There is no evidence that Leibowitz had any direct influence on the above claim, and the authors--who are both very familiar with the writings of Leibowitz--could doubtlessly arrive at the same conclusion without him. However, Sagi and Shapira, similar to Leibowitz, claim that soldiers who refuse to serve in the army should not be considered as individuals fighting for their personal autonomy and right for conscientious refusal. They definitely see in the refusal movement an organized and communal act of disobedience that aims to change the policy of the occupation. Accordingly, they insist that whoever refuses to serve in the territories must act "heroically"--in the Leibowitzian meaning of the word--and accept punishment. If we agreed to classify the members of the refusal movements as individual conscientious objectors, the whole movement would lose its social importance. The act of refusal would become a private decision that can be approved or disapproved of from a moral point of view, but has no significance for Israeli society. (51)

Daniel Statman, in one of his essays, addressed whether or not the state is supposed to give full exemption from army service to those citizens who have conscientious reasons for not wanting to be recruited, for example, pacifists. Statman suggested that the state should offer pacifists an alternative national service instead of serving in the army, since not all conscientious reasons are strong enough to grant full exemption from a public duty. Again, it is not possible to prove that his skeptical approach to the sufficiency of conscientious reasons to exempt people from their duty has been influenced by Leibowitz. In another essay (authored together with Gidon Sapir), Statman cites Leibowitz (52); "Leibowitz seems to be close to the truth in his harsh statement: 'The Torah and the prophets never appeal to the human conscience. ... The counsel of conscience is not a religious concept. The "God in one's heart" which humanist moralists sometimes invoke is a "strange god." '" (53)

In the given context Statman wanted to emphasize that in opposition to Protestantism, in Judaism God is not perceived as an entity that reveals its will through human conscience. However, the fact that Statman--who has an extensive knowledge of the meaning of the term "conscience" in Western philosophy and the complexity of the Jewish sources, and who is a well-known critic of Leibowitz--left Leibowitz's highly exaggerated claim without any critical remark is still surprising. He seems to have been influenced in his judgment both by the negative Leibowitzian approach to conscience and by the relative lack of traditional Jewish sources on the topic. (54) On the other hand, since Statman is one of the few Israeli thinkers who continuously tries to tie in modern philosophical concepts with Jewish sources, it is not surprising that he concludes another article of his with a remark showing how the author's proposal for an alternative military service is compatible with the rabbinical interpretation of the Bible. (55)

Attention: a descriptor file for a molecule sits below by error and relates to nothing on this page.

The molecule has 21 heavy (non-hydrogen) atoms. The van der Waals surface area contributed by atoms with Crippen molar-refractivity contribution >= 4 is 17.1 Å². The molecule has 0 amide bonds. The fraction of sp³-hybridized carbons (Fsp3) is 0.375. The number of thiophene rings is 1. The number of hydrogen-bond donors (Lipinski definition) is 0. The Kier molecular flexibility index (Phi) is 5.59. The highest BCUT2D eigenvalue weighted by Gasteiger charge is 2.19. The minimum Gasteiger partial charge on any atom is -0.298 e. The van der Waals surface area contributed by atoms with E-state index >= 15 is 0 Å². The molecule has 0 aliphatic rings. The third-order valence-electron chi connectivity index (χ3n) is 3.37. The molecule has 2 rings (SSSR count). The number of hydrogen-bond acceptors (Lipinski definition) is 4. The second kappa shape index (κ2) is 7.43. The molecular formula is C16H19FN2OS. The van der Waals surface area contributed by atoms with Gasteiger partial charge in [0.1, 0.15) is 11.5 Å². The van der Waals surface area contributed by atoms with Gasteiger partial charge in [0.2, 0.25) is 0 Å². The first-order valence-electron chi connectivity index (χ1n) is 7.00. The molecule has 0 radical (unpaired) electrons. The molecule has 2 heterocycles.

In an article written about the place of conscientious refusal in Jewish tradition, Avi Sagi has offered an in-depth philosophical analysis of the concept of conscience in the thought of Kant and Heidegger. After presenting a sophisticated understanding of conscience, he makes an effort to find something resembling the concept of conscientious refusal in the Jewish sources. After showing some similarities, he demonstrates that we cannot find a concept in the Jewish tradition that would fit the European definition. Nevertheless, at the end of his article he concludes that since tradition is an everlasting dialogue between present and past, the efforts of present-day thinkers to develop a concept of conscientious refusal based on Jewish sources will be a legitimate part of traditional Jewish discourse. (56)


In many cases we can detect a sometimes hidden and unfortunately negative influence by Leibowitz on Israeli philosophers, and this might be one of the reasons that the concept of conscience and theories of conscientious disobedience have not yet been developed in contemporary Jewish thought.

At the same time, Israeli philosophers such as Sagi and Statman are sensitive to the interplay between Jewish sources and western political concepts, and contribute to the development of a renewed Jewish political philosophy. By constructing a new Jewish definition of conscience, the way can be opened to the development of other related political and ethical concepts. It is important to stress that often we do not reveal hidden concepts that were formerly present in Jewish thought, but rather create newly constructed ones. However, the process of construction makes the effort genuinely Jewish, since we can ask ourselves: what else does the Jewish philosophical tradition constitute, if not the history of building something new from Jewish sources and from concepts borrowed from other intellectual traditions?


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Sagi, Abraham. "Yeshayahu Leibowitz--A Breakthrough in Jewish Philosophy: Religion without Metaphysics." Religious Studies 33, no. 2 (1997): 203-16.

--. "Contending with Modernity: Scripture in the Thought of Yeshayahu Leibowitz and Joseph Soloveitchik." Journal of Religion 77, no. 3 (1997): 421-41.